Wound healing is an intricate process with many factors that can lead to delays in healing. Bacterial presence in wounds can be an important cause of problems in patients with chronic wounds.19 The presence of bacteria in chronic wounds occurs in varying degrees, from asymptomatic contamination to colonization to local infection, increasing to invasive infection and septicemia.20 It is the interaction between the patient and the bacteria present in the chronic wound that determines the degree of healing or infection, and therefore the need for treatment.3,21,22
Numerous studies have shown the most common bacterium present in chronic and acute wounds is S. aureus.12,23 Over recent past decades, there has been a disturbing trend toward increasing antibiotic resistance of MRSA, accounting for up to 75% of S. aureus isolates.11,23 MRSA is now in many US healthcare facilities and communities. In 2003, Pan et al24 retrospectively reviewed 295 San Francisco County jail inmate health records that showed 74% of S. aureus isolates obtained were MRSA. This correlates with Valencia et al’s12 2004 retrospective review of patients at a Miami, Florida inpatient dermatology unit, showing MRSA to be present in 36 out of 48 patients’ (75%) S. aureus isolates from leg ulcers.
A prospective study in Copenhagen23 found S. aureus to be the most common isolated bacterium (93.5%) in chronic venous ulcers. The current in vitro study examined multiple strains of MRSA and MSSA, including the MRSA USA300 strain. Currently, USA300 is the most common strain of MRSA isolated in the US and persists in community populations in at least 16 states.25-28 Other strains examined in the current study are commonly used in testing the effectiveness of antimicrobial hand-washing formulations (MRSA 33591, MSSA 6538). MSSA 6538 also is used in a wide variety of commercial testing, including filtration efficiency testing, media testing, and antimicrobial and antiseptic testing. MSSA 14776 is used in World Health Organization International studies to standardize antibiotic sensitivity disks.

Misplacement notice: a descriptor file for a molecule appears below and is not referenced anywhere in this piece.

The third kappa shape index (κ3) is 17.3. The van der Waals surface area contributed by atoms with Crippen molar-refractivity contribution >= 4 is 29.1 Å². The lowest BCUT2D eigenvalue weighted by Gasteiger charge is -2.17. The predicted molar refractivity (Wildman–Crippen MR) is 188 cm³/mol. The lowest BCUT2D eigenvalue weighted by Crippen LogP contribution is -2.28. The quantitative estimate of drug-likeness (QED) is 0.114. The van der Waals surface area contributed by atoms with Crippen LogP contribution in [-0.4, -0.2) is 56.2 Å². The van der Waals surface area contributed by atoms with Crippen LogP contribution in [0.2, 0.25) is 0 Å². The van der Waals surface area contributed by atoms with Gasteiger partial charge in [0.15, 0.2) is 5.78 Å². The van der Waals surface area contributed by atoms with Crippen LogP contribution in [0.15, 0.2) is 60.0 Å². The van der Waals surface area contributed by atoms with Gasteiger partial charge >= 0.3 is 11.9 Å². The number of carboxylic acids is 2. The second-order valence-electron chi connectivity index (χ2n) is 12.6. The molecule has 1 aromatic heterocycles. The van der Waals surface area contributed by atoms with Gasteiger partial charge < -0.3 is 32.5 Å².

The in vitro effectiveness of the topical antimicrobials evaluated in this study correlates with the known antibiotic susceptibilities of the strains evaluated. For example, MRSA 33593 and MRSA 700699, which are known to be resistant to gentamicin, had inhibition zone areas of nearly zero, not significantly different from that of the petrolatum control. Furthermore, the results seen in this in vitro study also correlate with the reputation of S. aureus’ remarkable ability and history of decreasing susceptibility to antibiotics with increasing exposure. The results from this study are in agreement with those of the in vitro study by Suzuki et al,29 where the USA300 strain was found to be resistant to TAO. The newer antibiotics — mupirocin and retapamulin — used in this study had significantly and far larger areas of bacterial growth inhibition than TAO, which has been in use for many years. Furthermore, the use of mupirocin and retapamulin is not as common as TAO in the US because they are restricted — ie, controlled agents requiring a prescription to acquire and use. Suzuki et al29 also concluded that TAO resistance occurs to a greater degree in MRSA strains in the US where TAO is widely used. This is in contrast to MRSA strains in Japan where the use of TAO and its components is not widespread.